September 10, 2006

Movie Review: The Illusionist

What do you get when you combine romantic period drama with the supernatural? Unfortunately you get The Illusionist. A film that is as well acted and beautifully shot, yet mind numbingly generic, and ultimately pointless.

The film begins with Eisenheim the Illusionist, played by Edward Norton, onstage in front of an audience. He begins his act, which features a shimmering apparition appearing next to him, but before the image can become clear, he is arrested by Chief Inspector Uhl (Paul Giamatti). We then jump into flashback mode.

Eisenheim is introduced as a much younger man named Edward, and his would be love, Sophie, played by the lovely Jessica Biel. Their love is not to be, as Sophie comes from the upper class, while Edward belongs to the lower class. These types of relationships are not to be tolerated. Edward ends up leaving town to pursue his magical aspirations.

Years later Edward returns, now known as Eisenheim. One fateful night, the crown prince (Rufus Sewell) and his fiancee attend a performance. At this performance, Edward is reunited with Sophie, who happens to be betrothed to the crown prince. This is where the love triangle aspect enters the picture.

You know, I had high hopes for this. I was looking forward to seeing the tale of unrequited love played out on a grand scale, a story full of magic and intrigue. What we get is a story that has been seen many times before and has nothing new to offer. By the time the climax came around I was too bored to really care. There was no magic in the story, sure Eisenheim has a few tricks up his sleeve, but nothing that really captured the imagination.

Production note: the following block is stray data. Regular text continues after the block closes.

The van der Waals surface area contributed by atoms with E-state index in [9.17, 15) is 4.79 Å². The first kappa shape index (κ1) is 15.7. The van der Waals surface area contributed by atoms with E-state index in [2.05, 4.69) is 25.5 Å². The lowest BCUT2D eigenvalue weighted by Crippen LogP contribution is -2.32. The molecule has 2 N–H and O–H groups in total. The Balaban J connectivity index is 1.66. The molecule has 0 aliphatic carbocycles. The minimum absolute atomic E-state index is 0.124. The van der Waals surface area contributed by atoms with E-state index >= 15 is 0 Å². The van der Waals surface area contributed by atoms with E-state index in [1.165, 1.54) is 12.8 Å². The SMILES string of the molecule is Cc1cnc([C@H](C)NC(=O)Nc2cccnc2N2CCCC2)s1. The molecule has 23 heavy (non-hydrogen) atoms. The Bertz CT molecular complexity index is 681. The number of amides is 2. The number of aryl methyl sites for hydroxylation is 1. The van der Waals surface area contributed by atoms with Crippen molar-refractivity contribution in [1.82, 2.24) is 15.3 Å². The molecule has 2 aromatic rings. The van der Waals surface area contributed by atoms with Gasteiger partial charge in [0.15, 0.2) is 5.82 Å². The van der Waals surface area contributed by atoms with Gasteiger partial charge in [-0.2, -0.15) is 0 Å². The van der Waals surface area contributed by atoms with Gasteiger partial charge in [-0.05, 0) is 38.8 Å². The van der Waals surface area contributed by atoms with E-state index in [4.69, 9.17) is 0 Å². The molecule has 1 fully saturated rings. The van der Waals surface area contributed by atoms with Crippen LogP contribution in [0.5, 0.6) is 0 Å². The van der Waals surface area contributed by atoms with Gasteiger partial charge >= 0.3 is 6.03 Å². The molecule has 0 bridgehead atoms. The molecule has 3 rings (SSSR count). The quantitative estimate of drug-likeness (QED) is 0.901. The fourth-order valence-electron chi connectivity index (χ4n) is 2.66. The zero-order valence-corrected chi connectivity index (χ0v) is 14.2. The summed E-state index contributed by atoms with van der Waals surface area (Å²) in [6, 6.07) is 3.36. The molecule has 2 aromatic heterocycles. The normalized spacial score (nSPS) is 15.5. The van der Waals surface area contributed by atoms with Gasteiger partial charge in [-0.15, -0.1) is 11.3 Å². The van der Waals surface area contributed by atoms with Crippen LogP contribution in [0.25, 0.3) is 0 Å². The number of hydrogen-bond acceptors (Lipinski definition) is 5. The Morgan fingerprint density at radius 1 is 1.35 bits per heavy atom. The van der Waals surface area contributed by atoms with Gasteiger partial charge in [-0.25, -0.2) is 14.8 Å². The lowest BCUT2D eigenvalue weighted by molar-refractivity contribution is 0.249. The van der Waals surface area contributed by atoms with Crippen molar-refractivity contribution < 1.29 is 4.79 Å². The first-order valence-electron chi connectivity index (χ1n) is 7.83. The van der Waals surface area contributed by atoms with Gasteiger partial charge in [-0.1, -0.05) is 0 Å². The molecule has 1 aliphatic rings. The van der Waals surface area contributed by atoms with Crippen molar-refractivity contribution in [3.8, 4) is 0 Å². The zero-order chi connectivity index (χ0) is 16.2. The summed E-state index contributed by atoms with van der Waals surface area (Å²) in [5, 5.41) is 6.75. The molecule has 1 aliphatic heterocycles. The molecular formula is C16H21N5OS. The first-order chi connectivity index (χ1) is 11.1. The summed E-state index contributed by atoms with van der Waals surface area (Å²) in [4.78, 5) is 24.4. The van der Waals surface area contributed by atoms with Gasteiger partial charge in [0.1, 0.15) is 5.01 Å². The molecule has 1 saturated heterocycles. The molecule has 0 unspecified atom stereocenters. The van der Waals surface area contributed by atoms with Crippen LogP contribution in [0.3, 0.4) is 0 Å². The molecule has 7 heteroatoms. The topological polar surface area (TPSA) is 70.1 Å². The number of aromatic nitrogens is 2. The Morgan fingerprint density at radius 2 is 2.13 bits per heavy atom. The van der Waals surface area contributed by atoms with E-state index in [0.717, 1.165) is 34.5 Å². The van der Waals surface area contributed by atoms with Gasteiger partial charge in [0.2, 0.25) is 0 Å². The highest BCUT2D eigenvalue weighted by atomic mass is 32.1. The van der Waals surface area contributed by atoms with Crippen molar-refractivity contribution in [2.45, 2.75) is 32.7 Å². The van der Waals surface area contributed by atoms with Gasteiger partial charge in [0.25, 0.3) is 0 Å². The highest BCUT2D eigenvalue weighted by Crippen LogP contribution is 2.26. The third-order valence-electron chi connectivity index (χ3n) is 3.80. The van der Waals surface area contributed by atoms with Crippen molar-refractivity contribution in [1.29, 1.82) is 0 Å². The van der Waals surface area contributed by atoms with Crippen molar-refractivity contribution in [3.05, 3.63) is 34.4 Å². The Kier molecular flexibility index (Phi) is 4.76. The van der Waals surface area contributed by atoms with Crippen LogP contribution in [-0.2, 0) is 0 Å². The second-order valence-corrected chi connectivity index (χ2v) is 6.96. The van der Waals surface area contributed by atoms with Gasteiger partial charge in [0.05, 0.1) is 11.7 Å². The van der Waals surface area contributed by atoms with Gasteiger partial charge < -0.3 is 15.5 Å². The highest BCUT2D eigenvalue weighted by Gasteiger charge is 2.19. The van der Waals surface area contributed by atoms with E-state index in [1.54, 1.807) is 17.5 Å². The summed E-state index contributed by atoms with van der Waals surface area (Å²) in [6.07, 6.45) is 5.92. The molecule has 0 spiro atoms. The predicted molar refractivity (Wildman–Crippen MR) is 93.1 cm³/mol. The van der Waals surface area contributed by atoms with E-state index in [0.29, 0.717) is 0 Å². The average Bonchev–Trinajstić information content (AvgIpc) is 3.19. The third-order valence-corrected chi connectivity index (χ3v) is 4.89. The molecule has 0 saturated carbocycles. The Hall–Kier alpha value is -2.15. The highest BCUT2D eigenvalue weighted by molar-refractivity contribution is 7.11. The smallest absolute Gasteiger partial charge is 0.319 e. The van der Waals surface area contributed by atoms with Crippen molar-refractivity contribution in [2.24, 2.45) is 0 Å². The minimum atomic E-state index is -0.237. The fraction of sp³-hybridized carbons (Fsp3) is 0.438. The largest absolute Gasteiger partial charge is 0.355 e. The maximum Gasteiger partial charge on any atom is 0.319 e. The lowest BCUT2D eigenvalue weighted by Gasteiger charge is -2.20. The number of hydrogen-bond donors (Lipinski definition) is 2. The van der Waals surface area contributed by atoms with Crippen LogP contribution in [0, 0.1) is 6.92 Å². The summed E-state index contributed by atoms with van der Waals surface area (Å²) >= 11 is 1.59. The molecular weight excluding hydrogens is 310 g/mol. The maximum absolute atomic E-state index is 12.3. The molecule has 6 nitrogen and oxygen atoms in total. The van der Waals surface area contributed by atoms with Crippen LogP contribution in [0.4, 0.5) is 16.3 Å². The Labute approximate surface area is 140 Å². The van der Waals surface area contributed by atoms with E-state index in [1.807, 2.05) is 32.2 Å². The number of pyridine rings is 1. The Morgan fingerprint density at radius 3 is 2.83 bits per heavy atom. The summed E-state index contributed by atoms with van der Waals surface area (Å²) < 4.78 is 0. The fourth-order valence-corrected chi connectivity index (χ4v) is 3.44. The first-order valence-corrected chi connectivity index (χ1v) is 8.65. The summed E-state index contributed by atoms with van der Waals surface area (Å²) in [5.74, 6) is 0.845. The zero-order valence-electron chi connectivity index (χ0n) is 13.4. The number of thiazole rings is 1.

The film was based off of the short story Eisenheim the Illusionist, I have not read the story, but I suspect that it is much more satisfying than the film. I really belive that this story works much better in the short form. I also believe that it could have been expanded to the feature length world, but it needs more meat to it. The story would have to be expanded, rather than stretched as it seems to have been.

What makes this a truly frustrating experience are the things that they got right. The cinematography looks beautiful, there is a sort of magic to the look and feel of the film, much credit to Dick Pope's work. Also, the music is also very good, again, credit to Philip Glass.

Then there is the acting, the acting was very good, given what they had to work with. Sadly, many characters were underwritten, and I do not feel I was given a true reason to care about them or their fate. Edward Norton excels in his understated stage presence, the matter of fact way he approaches his performance is a wonderful performance on its own. Jessica Biel also does some nice work, particularly in her scenes with Rufus Sewell, who seethes with an energy all his own. However, when you put Biel and Norton together, something seems lost, like they were phoning it in. Lastly there is Paul Giamatti, who turns in the best performance of the film. His portrayal of the inspector was excellent, he takes a character torn by his fascination with magic and his loyalty to the crown prince, which contributes to his slightly behind schedule discovery of what is truly going on. I was completely convinced by his work here.

In the end we have a movie that treads no new ground, the only difference between this and other tales of unrequited love is the inclusion og magic, which never felt truly integrated to the story, rather it was used a motivating plot device.

Bottomline. Good performances, look, and music, all in a film whose story does not deserve it. I truly wanted to like this, but the story just felt way too familiar. That familiarity sunk it in the end. Although it is still worth seeing for the acting and th music.

Mildly Recommended.
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